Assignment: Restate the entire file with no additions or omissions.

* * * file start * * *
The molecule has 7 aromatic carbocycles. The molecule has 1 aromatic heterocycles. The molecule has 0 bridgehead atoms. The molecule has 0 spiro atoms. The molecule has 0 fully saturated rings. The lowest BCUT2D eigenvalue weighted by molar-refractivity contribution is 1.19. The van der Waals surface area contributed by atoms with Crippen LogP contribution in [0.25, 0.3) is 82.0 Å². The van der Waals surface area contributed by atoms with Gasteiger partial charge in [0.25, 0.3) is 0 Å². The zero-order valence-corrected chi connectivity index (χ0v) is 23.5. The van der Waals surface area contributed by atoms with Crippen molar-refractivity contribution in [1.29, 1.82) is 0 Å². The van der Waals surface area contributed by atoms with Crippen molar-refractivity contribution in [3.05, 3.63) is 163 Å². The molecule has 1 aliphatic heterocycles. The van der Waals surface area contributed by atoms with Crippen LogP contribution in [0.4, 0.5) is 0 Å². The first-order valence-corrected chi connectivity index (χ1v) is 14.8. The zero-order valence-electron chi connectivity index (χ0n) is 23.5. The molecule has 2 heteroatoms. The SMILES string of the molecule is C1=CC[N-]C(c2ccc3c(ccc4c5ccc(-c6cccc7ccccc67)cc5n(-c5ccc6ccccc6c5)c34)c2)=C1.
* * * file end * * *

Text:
The molecule has 7 aromatic carbocycles. The molecule has 1 aromatic heterocycles. The molecule has 0 bridgehead atoms. The molecule has 0 spiro atoms. The molecule has 0 fully saturated rings. The lowest BCUT2D eigenvalue weighted by molar-refractivity contribution is 1.19. The van der Waals surface area contributed by atoms with Crippen LogP contribution in [0.25, 0.3) is 82.0 Å². The van der Waals surface area contributed by atoms with Gasteiger partial charge in [0.25, 0.3) is 0 Å². The zero-order valence-corrected chi connectivity index (χ0v) is 23.5. The van der Waals surface area contributed by atoms with Crippen molar-refractivity contribution in [1.29, 1.82) is 0 Å². The van der Waals surface area contributed by atoms with Crippen molar-refractivity contribution in [3.05, 3.63) is 163 Å². The molecule has 1 aliphatic heterocycles. The van der Waals surface area contributed by atoms with Crippen LogP contribution in [0.4, 0.5) is 0 Å². The first-order valence-corrected chi connectivity index (χ1v) is 14.8. The zero-order valence-electron chi connectivity index (χ0n) is 23.5. The molecule has 2 heteroatoms. The SMILES string of the molecule is C1=CC[N-]C(c2ccc3c(ccc4c5ccc(-c6cccc7ccccc67)cc5n(-c5ccc6ccccc6c5)c34)c2)=C1.